Dancer in Nirvana
  • Kazuki Yamanaka
    Kazuki Yamanaka

Kazuki Yamanaka

Dancer in Nirvana

Fresh Sound New Talent

Personnel:
Kazuki Yamanaka (as, ss), Russ Lossing (p), Cameron Brown (b), Gerald Cleaver (d)

Reference: FSNT-594

Bar code: 8427328435949

The idea of a sound. Long has been the journey that brought Kazuki Yam­­anaka from Saitama, a city at the periphery of Greater Tokyo Area, to New York City via the SUNY Conservatory of Music at Purchase College and, finally, the Brooklyn avant-garde jazz scene in the quest for his sound. Eventually, chance brought Kazuki and his partners to Brooklyn’s Ibeam in December 2018: and there it was, the sound. Thanks to the inner energy and openness to what the city has offer to those who can grab it in terms of diversity, these four musicians came together as a sound, each contributing independently, respecting each other, waiting patiently for what each has to say, note after note, sound after sound, until beauty is reached. This requires openness and acceptance to uncertainty, a sense of innocent surprise to capture the full benefit of what good and fresh the city has to offer and make it your own.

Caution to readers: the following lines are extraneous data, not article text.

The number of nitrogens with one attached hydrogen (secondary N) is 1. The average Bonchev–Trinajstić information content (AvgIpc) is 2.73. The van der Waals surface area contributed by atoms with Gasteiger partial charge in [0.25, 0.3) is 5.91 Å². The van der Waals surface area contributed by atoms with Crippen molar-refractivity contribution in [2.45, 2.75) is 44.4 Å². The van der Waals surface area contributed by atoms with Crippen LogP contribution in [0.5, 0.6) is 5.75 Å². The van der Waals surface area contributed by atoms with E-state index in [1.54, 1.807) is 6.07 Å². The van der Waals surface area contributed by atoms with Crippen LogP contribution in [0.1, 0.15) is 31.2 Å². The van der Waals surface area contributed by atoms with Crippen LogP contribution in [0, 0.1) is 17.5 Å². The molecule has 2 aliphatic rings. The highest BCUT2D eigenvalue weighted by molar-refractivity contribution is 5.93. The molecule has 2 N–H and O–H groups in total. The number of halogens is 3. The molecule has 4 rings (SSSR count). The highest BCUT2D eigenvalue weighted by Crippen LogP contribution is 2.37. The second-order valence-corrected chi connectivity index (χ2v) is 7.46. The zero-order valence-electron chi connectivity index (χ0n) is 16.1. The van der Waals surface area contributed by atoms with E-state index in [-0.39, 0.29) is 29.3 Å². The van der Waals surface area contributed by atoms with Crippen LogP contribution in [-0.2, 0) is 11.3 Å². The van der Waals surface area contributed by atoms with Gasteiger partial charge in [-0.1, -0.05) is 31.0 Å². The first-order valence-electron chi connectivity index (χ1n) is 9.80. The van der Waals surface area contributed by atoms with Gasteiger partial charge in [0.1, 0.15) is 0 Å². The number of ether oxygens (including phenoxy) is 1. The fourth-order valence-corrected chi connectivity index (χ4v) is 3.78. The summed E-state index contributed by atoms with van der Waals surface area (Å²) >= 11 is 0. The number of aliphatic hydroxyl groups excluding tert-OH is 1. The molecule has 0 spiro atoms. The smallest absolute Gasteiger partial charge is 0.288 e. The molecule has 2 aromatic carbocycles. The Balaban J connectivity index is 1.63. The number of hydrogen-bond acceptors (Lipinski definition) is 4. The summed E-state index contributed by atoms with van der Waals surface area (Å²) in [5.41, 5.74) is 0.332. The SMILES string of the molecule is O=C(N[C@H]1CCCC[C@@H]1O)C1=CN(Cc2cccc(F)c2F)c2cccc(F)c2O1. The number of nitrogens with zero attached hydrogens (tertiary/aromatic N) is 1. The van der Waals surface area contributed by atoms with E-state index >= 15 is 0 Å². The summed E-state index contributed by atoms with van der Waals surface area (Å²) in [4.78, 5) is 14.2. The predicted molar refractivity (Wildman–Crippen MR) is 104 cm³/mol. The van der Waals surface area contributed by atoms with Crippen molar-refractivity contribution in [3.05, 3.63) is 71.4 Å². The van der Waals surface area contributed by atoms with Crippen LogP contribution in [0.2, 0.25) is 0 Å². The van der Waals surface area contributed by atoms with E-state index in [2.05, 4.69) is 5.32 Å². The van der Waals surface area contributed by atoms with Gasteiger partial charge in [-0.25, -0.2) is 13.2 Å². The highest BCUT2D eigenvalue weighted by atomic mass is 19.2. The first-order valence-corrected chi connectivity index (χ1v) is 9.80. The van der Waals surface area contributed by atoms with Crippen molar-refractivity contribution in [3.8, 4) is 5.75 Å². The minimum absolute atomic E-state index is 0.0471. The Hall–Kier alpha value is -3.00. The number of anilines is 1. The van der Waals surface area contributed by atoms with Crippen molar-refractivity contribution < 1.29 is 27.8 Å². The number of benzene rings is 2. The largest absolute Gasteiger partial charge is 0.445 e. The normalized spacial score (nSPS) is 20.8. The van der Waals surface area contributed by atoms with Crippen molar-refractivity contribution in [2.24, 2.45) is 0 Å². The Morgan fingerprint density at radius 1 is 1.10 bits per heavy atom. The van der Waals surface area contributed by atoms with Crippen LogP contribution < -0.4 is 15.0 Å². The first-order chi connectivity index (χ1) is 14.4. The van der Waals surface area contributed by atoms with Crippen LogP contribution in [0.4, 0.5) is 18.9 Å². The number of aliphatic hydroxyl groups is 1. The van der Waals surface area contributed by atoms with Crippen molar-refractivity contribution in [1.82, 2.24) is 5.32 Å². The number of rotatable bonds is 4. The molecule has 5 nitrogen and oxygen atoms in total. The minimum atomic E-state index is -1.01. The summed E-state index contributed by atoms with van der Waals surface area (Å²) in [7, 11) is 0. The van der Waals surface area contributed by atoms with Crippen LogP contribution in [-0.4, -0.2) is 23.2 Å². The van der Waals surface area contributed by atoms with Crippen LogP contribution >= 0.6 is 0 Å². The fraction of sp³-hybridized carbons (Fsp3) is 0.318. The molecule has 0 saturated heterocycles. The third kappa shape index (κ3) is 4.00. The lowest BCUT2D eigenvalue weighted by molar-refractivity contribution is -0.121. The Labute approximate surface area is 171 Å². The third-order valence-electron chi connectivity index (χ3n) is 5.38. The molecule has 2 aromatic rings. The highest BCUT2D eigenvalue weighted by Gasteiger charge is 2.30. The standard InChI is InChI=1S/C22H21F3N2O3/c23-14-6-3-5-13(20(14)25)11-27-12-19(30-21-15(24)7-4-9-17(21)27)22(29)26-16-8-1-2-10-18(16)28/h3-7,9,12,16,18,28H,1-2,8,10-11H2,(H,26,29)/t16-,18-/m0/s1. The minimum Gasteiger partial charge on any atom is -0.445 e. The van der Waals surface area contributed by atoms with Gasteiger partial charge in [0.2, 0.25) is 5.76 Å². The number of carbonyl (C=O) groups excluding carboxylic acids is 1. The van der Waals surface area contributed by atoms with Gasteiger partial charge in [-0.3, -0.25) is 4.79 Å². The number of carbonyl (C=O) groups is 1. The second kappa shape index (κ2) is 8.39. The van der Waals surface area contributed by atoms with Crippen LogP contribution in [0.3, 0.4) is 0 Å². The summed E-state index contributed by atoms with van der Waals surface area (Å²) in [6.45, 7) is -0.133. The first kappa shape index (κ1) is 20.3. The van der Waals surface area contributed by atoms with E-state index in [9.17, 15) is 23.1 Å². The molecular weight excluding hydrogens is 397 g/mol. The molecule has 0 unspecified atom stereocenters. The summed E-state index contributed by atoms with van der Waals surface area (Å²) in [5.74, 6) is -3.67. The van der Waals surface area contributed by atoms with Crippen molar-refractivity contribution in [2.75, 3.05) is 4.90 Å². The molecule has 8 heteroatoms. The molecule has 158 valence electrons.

The sound of surprise, the ultimate essence of improvisation. As Kazuki himself states, “improvisational music is natural to me as I perceive it as human life itself: facing the unknown together, understanding each other, reaching for a common vision. There is no better feeling.” And this is what these four musicians transmit: a sense of purpose and empathy. It is hard to believe this is not a working band as it sounds like they have known and played with each other forever. Besides their individualities—Kazuki refers to them as energy (Russ), generosity (Cameron), and consistency (Gerald) —personal histories and experiences they express beauty. The three of them come together symbiotically in the music space Kazuki is able to create with his melodic yet free approach to composing that leaves ample space to express themselves fully and with all the calm it takes.

Thus the music speaks for and by itself, drawing from many different sources of inspiration: from Statues of Buddhism in Kyoto for Dancer in Nirvana to an “elusive” melody {Elusive Mood), a heartfelt dedication to John Abercrombie in John’s Green Waltz (one of his mentors along with Jon Gordon, Jon Faddis, and Hal Galper), and memories of old days in Reminiscence. Kazuki knows the tradition as Stella’s Fancy intervallic melody (is Stella fancy or the fancy of Stella?) and playing with Lady Bird’s changes in Lady Peacock clearly show. But it is his own approach and sharing his vision with his partners that make this music unique. Enjoy.